Telling instead of showing: At several moments in the film, Suzie recalls memories from Susan’s past where she was confident and stood up for herself. She shares these memories in various conversations with Susan, but the audience never gets to see them. I know there’s only so much content that can be shared in two hours. However, there should have been at least one or two flashbacks scenes. That decision would have helped illustrate the points Suzie was trying to make.

Glossing over mental illness: In If You Believe, Susan has a writer friend who happens to have a mental illness. When she suggested her friend take medication, he said his medicine ruined his creativity. This friend doesn’t receive much screen-time and his issues are resolved rather quickly. While I’m glad to see Susan’s friend receive the care and attention he needed, the subject of mental illness was glossed over in this story. Even though this was not one of the main topics of the film, it would have been nice if mental illness were given a little more focus in the script.

Group of Christmas figures image created by Pikisuperstar at freepik.com. <a href=”https://www.freepik.com/free-photos-vectors/christmas”>Christmas vector created by Pikisuperstar – Freepik.com</a>. <a href=’https://www.freepik.com/free-vector/hand-drawn-cute-christmas-character_3188970.htm’>Designed by Pikisuperstar</a>. Image found at freepik.com.

My overall impression:

As I mentioned in the introduction, If You Believe is a film that was released in 1999. Despite this, the film still holds up! Even though there are some flaws in this production, the creative team behind the film did a good job at expressing their intended point to the audience. Like I said in my review, one of the messages of this story is believing in yourself. What Susan’s journey tells us is if we believe in ourselves, then we’ll have enough confidence to believe in others. If we believe in others, we are able to believe in the magic of the season. While If You Believe is a more unconventional Christmas project, it’s one that is definitely worth the two hours! If you are able to find this film, please take the time to watch it.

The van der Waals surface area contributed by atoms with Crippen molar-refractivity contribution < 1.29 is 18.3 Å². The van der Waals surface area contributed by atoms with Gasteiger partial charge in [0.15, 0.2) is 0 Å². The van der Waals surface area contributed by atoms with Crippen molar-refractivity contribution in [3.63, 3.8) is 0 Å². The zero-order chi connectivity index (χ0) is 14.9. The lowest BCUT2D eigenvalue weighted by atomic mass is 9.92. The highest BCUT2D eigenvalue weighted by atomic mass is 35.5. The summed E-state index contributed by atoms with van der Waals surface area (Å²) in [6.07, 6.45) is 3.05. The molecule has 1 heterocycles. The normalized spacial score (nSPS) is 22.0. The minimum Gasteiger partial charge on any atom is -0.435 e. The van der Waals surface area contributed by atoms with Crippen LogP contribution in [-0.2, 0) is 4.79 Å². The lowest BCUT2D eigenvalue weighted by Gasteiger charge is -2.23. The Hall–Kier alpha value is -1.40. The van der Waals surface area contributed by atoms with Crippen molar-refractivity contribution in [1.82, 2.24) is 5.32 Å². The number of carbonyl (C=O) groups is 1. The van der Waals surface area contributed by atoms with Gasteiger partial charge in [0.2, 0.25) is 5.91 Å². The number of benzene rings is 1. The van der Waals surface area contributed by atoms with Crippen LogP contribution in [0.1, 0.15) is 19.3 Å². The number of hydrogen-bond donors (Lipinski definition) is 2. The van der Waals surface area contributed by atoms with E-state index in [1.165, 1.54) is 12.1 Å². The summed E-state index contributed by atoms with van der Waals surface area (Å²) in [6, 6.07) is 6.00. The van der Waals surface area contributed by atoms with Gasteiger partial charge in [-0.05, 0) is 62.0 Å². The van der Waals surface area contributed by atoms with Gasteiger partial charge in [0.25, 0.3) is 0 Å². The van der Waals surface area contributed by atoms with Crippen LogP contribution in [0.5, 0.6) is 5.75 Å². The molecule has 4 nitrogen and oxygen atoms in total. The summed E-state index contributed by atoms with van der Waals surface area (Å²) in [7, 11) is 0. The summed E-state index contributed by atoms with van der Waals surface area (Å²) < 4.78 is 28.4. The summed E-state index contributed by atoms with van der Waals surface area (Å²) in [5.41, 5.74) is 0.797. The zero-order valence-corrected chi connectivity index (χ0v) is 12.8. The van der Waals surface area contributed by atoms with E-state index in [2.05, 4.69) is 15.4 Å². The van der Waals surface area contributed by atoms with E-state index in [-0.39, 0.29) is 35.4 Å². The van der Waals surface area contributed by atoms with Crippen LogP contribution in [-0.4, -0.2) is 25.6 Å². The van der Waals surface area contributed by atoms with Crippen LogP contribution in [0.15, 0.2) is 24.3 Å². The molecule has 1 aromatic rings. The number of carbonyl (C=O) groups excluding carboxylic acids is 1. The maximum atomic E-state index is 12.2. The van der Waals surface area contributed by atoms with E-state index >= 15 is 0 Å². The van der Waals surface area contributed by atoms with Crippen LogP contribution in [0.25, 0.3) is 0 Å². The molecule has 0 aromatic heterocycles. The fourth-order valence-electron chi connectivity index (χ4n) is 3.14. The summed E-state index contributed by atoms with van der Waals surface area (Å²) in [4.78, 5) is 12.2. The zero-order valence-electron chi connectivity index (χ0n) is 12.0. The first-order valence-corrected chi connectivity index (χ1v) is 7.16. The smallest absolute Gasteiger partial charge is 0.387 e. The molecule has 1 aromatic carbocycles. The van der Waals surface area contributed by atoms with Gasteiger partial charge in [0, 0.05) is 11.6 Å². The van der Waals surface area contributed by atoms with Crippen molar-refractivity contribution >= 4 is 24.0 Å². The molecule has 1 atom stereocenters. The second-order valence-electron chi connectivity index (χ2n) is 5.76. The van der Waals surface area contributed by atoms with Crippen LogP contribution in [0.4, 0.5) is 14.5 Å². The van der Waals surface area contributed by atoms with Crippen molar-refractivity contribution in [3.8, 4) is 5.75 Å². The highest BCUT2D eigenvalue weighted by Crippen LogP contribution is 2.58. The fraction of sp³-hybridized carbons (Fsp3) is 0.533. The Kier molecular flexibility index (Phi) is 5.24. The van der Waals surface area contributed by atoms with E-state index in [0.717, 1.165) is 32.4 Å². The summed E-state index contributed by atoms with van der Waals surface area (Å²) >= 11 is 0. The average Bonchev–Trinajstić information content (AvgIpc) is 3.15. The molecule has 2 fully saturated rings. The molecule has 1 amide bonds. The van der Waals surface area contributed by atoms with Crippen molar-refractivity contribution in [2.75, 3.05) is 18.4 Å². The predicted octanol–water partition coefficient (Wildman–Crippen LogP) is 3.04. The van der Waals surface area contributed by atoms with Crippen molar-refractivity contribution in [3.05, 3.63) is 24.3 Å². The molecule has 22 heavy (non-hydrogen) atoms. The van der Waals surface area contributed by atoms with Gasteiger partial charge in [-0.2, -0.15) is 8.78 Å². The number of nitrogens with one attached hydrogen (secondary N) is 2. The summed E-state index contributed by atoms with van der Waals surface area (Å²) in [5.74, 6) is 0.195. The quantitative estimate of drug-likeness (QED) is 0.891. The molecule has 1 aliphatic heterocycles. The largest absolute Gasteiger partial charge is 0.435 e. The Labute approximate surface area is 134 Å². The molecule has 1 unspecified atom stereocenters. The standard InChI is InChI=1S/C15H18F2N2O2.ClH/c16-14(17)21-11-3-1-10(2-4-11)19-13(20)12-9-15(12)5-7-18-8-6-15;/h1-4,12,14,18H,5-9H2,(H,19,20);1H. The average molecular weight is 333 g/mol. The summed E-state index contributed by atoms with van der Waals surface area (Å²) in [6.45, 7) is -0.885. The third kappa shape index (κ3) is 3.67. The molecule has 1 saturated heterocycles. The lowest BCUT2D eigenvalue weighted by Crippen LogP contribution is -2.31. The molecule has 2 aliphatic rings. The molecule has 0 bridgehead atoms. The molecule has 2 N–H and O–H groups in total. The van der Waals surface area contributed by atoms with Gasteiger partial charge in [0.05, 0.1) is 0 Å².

Overall score: 8.3 out of 10

Have you seen If You Believe? Which ‘90s Christmas movie do you like watching? Please tell me in the comment section!

Have fun at the movies!

Sally Silverscreen

2 thoughts on “Take 3: If You Believe Review

  1. Pingback: The 2nd Happy Holidays Blogathon is Here! | pure entertainment preservation society

  2. Pingback: The Top 10 Best Movies I Saw in 2020 – 18 Cinema Lane

Leave a Reply

Fill in your details below or click an icon to log in:

WordPress.com Logo

You are commenting using your WordPress.com account. Log Out /  Change )

Google photo

You are commenting using your Google account. Log Out /  Change )

Twitter picture

You are commenting using your Twitter account. Log Out /  Change )

Facebook photo

You are commenting using your Facebook account. Log Out /  Change )

Connecting to %s